Sunday, March 18, 2007

Carleton wins fifth CIS title

Canada's own version of March Madness, the CIS men's basketball championships, wrapped up Sunday night in Halifax, and it was once again the Carleton Ravens taking home the title with a 52-49 win over the Brandon Bobcats.

It was the lowest-scoring national final in history, one in which both teams essentially tried to out-defend one another (especially during a ridiculously low-scoring second half), and that culminated in a missed Bobcats' buzzer-beating three pointer that would have sent the game to overtime.

The title win is the fifth consecutive for Carleton — which is a pretty unreal accomplishment.

I had a chance to talk to a few players and coaches prior to the game, including some of the Ottawa Gee-Gees who were holed up in their Halifax hotel rather than heading to watch the game. Ottawa had lost badly to Carleton the night before in the semi-finals, and I asked fifth-year Gee-Gees forward Jermaine Campbell if he felt the Bobcats would have a chance against the then four-time champs.

"If Carleton plays like they played last night, I don’t know if anybody will have a chance," he said.

Everyone I talked to prior to the game was from a team that had either lost to Carleton or Brandon, so few were exactly effusive in their praise for the teams that eliminated them from the tournament. Still, most were gracious in defeat.

"By far, Carleton’s been the dominant team here and it’s not a surprise with their experience at how they’re playing at this point," said Windsor Lancers coach Chris Oliver. "I think they’re the best team in the country and they’re playing like it.

"Brandon took it to us in the second half (of our game) and they’re very impressive athletically, just in terms of how they played hard and executed against us ... I think they’ve got a chance if they can defend the three-point line and keep Carleton out of transition."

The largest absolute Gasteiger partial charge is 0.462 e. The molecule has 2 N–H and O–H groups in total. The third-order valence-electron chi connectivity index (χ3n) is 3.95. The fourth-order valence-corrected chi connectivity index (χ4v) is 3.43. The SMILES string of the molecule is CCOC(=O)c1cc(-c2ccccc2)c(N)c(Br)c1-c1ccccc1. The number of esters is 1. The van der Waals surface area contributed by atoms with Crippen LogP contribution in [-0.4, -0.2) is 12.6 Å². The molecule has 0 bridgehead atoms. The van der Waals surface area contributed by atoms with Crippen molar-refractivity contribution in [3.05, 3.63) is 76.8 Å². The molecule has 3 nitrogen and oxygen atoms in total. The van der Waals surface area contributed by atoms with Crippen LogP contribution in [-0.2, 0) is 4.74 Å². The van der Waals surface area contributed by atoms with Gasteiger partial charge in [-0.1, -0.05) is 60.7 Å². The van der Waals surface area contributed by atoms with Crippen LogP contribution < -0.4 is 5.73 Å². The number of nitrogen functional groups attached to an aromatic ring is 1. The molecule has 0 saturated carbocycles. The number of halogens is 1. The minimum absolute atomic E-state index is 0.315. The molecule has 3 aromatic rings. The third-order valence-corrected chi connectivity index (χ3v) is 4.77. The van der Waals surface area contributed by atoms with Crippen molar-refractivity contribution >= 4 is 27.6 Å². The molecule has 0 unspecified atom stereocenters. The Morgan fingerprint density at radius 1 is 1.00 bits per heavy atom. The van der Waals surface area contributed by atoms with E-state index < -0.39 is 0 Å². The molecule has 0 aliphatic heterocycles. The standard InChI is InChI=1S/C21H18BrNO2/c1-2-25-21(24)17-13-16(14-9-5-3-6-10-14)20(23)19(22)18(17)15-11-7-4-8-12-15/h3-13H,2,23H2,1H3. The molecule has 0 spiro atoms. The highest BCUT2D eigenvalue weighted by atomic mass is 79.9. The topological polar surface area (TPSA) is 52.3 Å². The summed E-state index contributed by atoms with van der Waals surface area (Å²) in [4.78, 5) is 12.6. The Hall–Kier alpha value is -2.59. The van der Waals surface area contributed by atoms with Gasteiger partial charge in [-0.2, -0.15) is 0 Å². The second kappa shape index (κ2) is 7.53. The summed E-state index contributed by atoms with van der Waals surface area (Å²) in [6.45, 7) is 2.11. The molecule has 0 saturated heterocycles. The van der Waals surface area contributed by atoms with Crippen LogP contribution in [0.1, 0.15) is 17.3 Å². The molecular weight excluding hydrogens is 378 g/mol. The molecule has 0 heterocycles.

As for why Carleton has been so ridiculously successful in Halifax, even when they haven't entered the tournament as the favourites, most pointed to their wealth of experience in big games.

"It's just the experience they have," said Campbell. "Winning four championships definitely gives you an edge at nationals."

"I think the match-ups suited them a little bit," said Oliver. "Getting a new team like Acadia here [in the opening game], who hadn’t played here before, and Carleton jumped all over them to start with, I think that was a good match-up for them. And then obviously, the battle of Ottawa is what it is — it’s an intense battle.

"But it’s just Carleton’s experience playing here in the Metro Centre, and if they get up, they keep going and you’ve got to make some plays to stay in it."

Brandon did that, but it was ultimately a young team's inability to remained poised as time ticked away that allowed the Ravens to pull this one out.

The tournament's now off to Ottawa for the next three years, meaning Carleton will get an automatic berth into the tournament all the way through 2010. Given coach Dave Smart's commitment to keep winning, you have to think at least a few more titles are in the works.



At 5:02 a.m., March 19, 2007, Blogger Pete said...

As a Carleton alum ('03), it's always great to see the Ravens do well. Some of my favourite university memories were watching games in the old Ravens Nest. It was great to watch the team rise in talent and prominance during my time at the school.

With all their success the past five years, I'm sure Ottawa will get excellent crowd support next year for the Final 8.

James, I am curious as to why Carleton would get an automatic berth every year the tourney is in Ottawa. During its run in Halifax there was no one team that always the host and as much as I hate to admit it, the Gee-Gees would be just as capable hosts as Carleton would be.


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